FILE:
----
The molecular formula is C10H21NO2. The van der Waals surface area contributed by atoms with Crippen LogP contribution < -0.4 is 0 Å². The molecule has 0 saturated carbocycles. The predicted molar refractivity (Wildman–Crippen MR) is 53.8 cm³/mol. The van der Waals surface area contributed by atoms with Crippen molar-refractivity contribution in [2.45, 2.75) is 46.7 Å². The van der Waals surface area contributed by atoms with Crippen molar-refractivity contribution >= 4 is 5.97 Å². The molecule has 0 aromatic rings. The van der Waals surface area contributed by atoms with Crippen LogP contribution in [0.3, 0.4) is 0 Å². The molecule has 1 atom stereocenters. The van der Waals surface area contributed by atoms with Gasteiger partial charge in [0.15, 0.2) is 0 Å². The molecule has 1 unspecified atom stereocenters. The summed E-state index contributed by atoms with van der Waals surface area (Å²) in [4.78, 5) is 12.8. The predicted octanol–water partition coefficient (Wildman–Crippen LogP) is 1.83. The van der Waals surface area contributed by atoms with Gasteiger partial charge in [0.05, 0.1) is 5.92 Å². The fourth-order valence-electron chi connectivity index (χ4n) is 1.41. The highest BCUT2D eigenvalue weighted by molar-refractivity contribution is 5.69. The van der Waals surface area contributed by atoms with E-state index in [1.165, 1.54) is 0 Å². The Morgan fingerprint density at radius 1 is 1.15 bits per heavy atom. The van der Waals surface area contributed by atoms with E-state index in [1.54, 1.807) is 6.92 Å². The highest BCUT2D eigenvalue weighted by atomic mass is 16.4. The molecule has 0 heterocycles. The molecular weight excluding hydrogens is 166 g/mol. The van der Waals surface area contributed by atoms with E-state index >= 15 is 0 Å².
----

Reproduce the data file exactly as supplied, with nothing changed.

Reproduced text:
The molecular formula is C10H21NO2. The van der Waals surface area contributed by atoms with Crippen LogP contribution < -0.4 is 0 Å². The molecule has 0 saturated carbocycles. The predicted molar refractivity (Wildman–Crippen MR) is 53.8 cm³/mol. The van der Waals surface area contributed by atoms with Crippen molar-refractivity contribution in [2.45, 2.75) is 46.7 Å². The van der Waals surface area contributed by atoms with Crippen molar-refractivity contribution >= 4 is 5.97 Å². The molecule has 0 aromatic rings. The van der Waals surface area contributed by atoms with Crippen LogP contribution in [0.3, 0.4) is 0 Å². The molecule has 1 atom stereocenters. The van der Waals surface area contributed by atoms with Gasteiger partial charge in [0.15, 0.2) is 0 Å². The molecule has 1 unspecified atom stereocenters. The summed E-state index contributed by atoms with van der Waals surface area (Å²) in [4.78, 5) is 12.8. The predicted octanol–water partition coefficient (Wildman–Crippen LogP) is 1.83. The van der Waals surface area contributed by atoms with Gasteiger partial charge in [0.05, 0.1) is 5.92 Å². The fourth-order valence-electron chi connectivity index (χ4n) is 1.41. The highest BCUT2D eigenvalue weighted by molar-refractivity contribution is 5.69. The van der Waals surface area contributed by atoms with E-state index in [1.165, 1.54) is 0 Å². The Morgan fingerprint density at radius 1 is 1.15 bits per heavy atom. The van der Waals surface area contributed by atoms with E-state index in [1.54, 1.807) is 6.92 Å². The highest BCUT2D eigenvalue weighted by atomic mass is 16.4. The molecule has 0 heterocycles. The molecular weight excluding hydrogens is 166 g/mol. The van der Waals surface area contributed by atoms with E-state index >= 15 is 0 Å².